The other weird thing about my residence for the night was the hairy creature the woman kept opposite my room. When we opened the door onto the roof we could see another tiny room with a door that was slightly ajar. As we approached a limb, covered in dark hair, extended out and grabbed the handle to close the door. This operation wasn’t effective as the door slowly creaked open again. I was intrigued. What was this thing in this room? Judging from the shape of the building and the position of the walls the room couldn’t have been much bigger than a double bed, yet there was definitely something living in there. I tried my hardest to look into it but could see only a bucket of water by the door and then, ah! Another hairy limb, this time a foot, wrapped itself round the door and pulled it to! What the hell was it? There was no way this was a human since the room was not big enough to live in, yet I was certain I’d seen a hand and a foot, most probably sharing the same body, move around in the cramped darkne ss of that room opposite mine. It was to fill me with dread for the rest of the night.
Thinking that I’d console myself with a successful trip to the Vilamoura marina I took a bus and cruised through Vilamoura village. This is where the money’s at! You want cool, six bedroomed houses with swimming pools? You got it in Vilamoura! Golf courses galore and stinking of the green stuff, Vilamoura is where you come to spend your millions for a couple of weeks. Even so, it all sucks. It’s just like walking round Hampstead, but in the sun, and it offers nothing Portuguese except the climate. If anything this is a rather sterile side of the Algarve and not even worth bothering with unless you’re looking to check out the marina to find a boat to crew on.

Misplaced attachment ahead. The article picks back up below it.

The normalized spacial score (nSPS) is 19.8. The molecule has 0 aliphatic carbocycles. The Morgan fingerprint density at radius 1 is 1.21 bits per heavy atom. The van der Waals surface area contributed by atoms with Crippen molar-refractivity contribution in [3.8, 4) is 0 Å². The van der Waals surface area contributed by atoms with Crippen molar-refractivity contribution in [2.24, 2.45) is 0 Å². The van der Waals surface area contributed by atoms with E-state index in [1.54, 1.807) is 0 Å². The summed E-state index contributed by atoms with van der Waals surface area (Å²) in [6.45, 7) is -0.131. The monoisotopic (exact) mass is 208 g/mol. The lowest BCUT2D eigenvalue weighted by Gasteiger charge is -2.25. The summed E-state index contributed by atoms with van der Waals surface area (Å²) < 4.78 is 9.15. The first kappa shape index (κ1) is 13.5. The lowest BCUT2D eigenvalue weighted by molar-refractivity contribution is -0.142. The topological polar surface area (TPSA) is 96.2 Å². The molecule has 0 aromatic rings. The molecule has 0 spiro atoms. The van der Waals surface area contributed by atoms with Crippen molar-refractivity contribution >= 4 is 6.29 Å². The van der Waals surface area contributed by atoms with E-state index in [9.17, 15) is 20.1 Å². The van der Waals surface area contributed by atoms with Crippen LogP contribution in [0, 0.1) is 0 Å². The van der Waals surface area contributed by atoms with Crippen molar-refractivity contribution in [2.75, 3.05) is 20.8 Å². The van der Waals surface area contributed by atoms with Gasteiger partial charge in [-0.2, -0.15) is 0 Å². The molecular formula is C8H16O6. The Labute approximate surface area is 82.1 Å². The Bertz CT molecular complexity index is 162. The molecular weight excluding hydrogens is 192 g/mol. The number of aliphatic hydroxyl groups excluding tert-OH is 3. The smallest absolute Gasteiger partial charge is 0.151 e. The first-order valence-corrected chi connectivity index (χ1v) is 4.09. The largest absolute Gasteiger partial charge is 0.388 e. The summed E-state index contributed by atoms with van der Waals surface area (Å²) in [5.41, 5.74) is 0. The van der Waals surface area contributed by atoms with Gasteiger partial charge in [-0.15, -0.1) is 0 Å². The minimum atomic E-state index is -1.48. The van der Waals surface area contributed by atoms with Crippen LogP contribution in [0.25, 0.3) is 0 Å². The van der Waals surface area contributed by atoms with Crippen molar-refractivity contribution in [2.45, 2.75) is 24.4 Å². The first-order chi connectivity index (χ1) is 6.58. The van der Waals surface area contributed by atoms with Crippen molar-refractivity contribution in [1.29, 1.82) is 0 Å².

And then, if you’re looking to crew on a boat from Vilamoura? Forget it! It too was surrounded by security gates and swipe card doors. Hmmmmm, my plan to continue my trans-Atlantic venture was fading fast and I was starting to get just a little disappointed. I even got as far as questioning my decision to leave the previous boat, but a couple of sharp memories reminded me that I had done the right thing. I just needed to be persistent but to slog it around the marinas everyday, getting there by bus and blagging my way through the gates every time just seemed like a hassle I could have done without.
A brief walk round Albufeira justified my rather snobbish attitude towards the holiday makers here. They had all congregated in the town square to watch the street performers, and which street performer had attracted the biggest audience? The band of South American pan-pipe players! Wrong continent, you sad bunch of losers.
I was tired and fed up and headed back to my hole on the roof next to the hairy creature, trying to figure out what to do next.
I got to bed to the sound of U2 reverberating from some bar offering two for the price of one cocktails, chorused by groups of lager louts chanting “Liverpool” at the tops of the their drunken voices.